Green Thumb Sunday – New Plant of the Month!

Yes, that’s right- Plant of the Month. I’ve decided to change it to a monthly posting, because I’d like to do more weekly posts for you that outline other important tips and ideas on gardening. Anyways, I just finished reading Blue Dahlia (In the Garden, Book 1) by Nora Roberts, which is about 3 women who work together at a large greenhouse. When she mentioned pots full of bright colored pansies, I decided to make them my next Plant of the Month (dorky, I know- but they are a great plant!)



The great thing about Pansies is that they can be grown pretty much anywhere! It is most definitely a “plant for all seasons.” In northern states like Minnesota, we grow them as annuals through the summer. In states with warmer climates, such as California, they can be grown all year round!


Pansies truly are wonderful flowers not only for their continuous blooms, but for the many colors and sizes you can find them in. Pansies generally fall into one of 3 size categories:

  • Large Pansies usually have flowers up to 3-4 inches in diameter. These large Pansies include Accord, Lyric, Medallion, Majestic Giant, and Swiss Giant varieties.
  • Medium Pansies grow flowers around 2-3 inches in diameter, and include Joker, Imperial, Roc, and Crown varieties.
  • Small Pansies range in diameter from 1-2 inches, and include Crystal Bowl, Universal, and Maxim varieties.


If you’d like to start Pansies from seed, here are a few tips for you:

  • Pansy seeds should be sown carefully. It usually works best just to press them into your germinating mixture, and not bury them in the dirt. If you’d like to you can cover them with a fine layer (1/8 inch or less) of your mixture or vermiculite, which will help retain moisture.
  • Pansies don’t need darkness to germinate; the reason that many say this is because it is important to keep your germinating mixture cool, and that isn’t easy to do if your flat is sitting under warm grow lights. An easy way to germinate your Pansy seeds is to cover your flat or container with plastic, then place damp, folded newspaper on top of that. If that seems like too much for you, just make sure you put them in a cool spot, and make sure they get lots of light once they start sprouting!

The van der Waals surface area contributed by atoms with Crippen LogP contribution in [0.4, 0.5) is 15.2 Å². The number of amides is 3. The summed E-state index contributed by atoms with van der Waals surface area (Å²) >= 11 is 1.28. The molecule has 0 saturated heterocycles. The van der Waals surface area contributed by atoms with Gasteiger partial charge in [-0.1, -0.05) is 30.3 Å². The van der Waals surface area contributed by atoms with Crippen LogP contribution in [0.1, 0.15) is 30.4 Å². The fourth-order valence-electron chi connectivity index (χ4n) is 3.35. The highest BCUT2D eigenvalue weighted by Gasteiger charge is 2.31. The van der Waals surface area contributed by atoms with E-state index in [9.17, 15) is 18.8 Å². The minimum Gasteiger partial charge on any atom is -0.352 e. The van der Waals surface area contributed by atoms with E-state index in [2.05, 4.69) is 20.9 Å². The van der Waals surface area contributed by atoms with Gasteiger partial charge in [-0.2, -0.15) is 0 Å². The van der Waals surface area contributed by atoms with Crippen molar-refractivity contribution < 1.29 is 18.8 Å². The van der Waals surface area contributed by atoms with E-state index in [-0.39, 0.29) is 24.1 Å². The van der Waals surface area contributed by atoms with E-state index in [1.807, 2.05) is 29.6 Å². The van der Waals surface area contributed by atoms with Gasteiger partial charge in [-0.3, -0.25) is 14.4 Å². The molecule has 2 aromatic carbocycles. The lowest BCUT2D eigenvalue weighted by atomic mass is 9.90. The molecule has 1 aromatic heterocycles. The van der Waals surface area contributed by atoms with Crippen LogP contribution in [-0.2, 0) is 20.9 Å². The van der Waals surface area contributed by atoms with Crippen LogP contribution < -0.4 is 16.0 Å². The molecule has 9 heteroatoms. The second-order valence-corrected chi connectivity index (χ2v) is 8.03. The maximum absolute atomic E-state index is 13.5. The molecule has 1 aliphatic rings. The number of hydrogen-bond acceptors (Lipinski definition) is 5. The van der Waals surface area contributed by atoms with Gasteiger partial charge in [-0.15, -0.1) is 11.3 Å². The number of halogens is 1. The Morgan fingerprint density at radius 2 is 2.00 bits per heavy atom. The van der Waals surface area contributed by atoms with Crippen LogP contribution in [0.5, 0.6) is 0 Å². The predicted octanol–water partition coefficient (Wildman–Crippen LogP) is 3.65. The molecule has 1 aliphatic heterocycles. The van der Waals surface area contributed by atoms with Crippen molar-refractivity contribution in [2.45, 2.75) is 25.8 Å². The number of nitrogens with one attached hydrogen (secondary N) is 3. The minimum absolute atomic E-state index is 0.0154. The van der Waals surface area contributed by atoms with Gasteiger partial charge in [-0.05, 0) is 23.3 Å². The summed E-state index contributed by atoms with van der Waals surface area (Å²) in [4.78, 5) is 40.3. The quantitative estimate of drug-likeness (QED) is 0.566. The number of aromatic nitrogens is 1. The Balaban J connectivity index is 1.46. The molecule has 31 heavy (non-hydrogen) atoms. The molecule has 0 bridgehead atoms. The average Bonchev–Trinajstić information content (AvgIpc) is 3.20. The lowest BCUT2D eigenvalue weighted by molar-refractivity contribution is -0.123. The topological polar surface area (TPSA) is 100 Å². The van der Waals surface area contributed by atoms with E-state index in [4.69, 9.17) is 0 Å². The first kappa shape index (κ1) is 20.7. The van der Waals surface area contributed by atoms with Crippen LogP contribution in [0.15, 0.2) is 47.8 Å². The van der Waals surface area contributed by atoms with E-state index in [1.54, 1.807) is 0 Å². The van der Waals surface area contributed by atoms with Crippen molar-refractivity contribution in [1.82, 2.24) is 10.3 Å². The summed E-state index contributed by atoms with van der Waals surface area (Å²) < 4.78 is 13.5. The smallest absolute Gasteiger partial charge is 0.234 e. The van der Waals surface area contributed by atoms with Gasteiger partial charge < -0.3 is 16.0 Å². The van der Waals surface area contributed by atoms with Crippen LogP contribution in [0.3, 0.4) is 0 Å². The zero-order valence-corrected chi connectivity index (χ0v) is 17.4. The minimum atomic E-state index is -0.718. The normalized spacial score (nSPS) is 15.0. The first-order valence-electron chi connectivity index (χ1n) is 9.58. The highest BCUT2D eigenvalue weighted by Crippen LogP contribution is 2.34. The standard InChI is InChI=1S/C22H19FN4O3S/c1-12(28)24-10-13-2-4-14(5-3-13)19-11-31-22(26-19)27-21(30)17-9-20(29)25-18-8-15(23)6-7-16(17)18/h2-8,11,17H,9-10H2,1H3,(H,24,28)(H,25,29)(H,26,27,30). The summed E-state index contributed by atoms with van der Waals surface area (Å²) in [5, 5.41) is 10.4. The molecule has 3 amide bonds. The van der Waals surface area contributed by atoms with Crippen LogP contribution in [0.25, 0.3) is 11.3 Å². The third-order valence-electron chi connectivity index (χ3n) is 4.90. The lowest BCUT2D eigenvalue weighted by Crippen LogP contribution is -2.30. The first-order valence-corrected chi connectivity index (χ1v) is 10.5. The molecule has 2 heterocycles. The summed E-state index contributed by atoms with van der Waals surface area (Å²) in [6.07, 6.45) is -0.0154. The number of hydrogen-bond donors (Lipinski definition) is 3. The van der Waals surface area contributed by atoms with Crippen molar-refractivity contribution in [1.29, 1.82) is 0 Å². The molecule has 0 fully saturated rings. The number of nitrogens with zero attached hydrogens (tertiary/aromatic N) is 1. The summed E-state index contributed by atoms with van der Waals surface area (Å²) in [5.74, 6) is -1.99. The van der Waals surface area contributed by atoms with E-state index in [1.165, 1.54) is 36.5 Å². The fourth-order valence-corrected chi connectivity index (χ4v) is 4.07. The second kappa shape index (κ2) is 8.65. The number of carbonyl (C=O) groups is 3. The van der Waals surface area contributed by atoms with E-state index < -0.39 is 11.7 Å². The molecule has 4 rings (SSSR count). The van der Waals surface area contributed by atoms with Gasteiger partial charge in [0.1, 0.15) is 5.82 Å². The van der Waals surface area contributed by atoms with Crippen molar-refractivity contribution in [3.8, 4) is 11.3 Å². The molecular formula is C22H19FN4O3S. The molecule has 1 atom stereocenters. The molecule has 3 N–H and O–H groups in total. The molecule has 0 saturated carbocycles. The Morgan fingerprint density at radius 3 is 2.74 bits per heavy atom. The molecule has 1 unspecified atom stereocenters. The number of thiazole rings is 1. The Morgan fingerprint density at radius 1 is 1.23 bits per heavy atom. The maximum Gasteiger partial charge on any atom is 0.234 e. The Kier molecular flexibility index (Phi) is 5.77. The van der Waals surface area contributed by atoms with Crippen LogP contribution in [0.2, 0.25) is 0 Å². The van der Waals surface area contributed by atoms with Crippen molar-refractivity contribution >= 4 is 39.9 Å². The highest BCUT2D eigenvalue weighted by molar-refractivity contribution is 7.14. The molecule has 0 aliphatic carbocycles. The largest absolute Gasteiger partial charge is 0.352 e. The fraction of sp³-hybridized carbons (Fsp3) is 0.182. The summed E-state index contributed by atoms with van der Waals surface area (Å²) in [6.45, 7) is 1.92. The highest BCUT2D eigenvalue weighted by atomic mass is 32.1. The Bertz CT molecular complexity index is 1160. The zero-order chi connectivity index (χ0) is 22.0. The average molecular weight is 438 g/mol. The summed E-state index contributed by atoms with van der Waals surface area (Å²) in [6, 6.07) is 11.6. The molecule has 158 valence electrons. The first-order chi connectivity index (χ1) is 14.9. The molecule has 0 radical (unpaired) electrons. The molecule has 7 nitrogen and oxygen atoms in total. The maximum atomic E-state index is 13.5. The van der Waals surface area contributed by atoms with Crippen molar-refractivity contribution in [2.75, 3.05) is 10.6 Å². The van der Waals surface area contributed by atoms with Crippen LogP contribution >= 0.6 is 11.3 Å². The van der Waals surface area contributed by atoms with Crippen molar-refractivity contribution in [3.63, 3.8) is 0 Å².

• Make sure that you check your seeds every day! Do not let them dry out, and if they need more water, use a spray bottle or anything that will lightly mist the soil.
  • The seeds should germinate within 10-20 days. Remember, keeping the growing medium cool is key here. The mixture should remain between 60-65 degrees. Room temperatures between 70-75 degrees work just fine since the mixture is usually cooler than the air temperature. Or if you just have a cool tile floor by a window, that works too.


Once your plants are well established, and it has gotten warm enough to plant them in your outdoor garden, put them in full or partial sun. Don’t hesitate to pinch off the old blooms, this will just encourage them to bloom more profusely. Just like any plant, be careful not to over water them. The soil should be moist.



FUN FACT: The pansy gets its name from the French word pensée meaning “thought”. It was so named because the flower resembles a human face and in August it nods forward as if deep in thought.





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7 thoughts on “Green Thumb Sunday – New Plant of the Month!

  1. Cool post, but I had a question. I once transplanted pansies in a planter and they got all leggy and ugly in about a month. I hated it so much, I didn’t plant them this year. Do you have any advice? Should I have put them in pots instead?

  2. What a lovely fun fact. I will remember that. I grew pansies from seed this year and was very proud of my blooms. Your photos are lovely. Sara from farmingfriends

  3. Jean and Aiyana, thanks so much!

    Jennifer, don’t ever be afraid to cut your pansies back! They won’t bloom for a few weeks, but once they do they will be much fuller and thicker! They should do just as well in pots.

    Michelle and Sara, thank you for your comments! Sara, congrats on getting your pansies from seeds! It’s something I’m hoping to accomplish next summer.

  4. We seeded several flats of pansies this year with great success. However, so far all we have is a bunch of great looking green plants. Only one plant had one bloom. Can you tell us what the possible causes would be?

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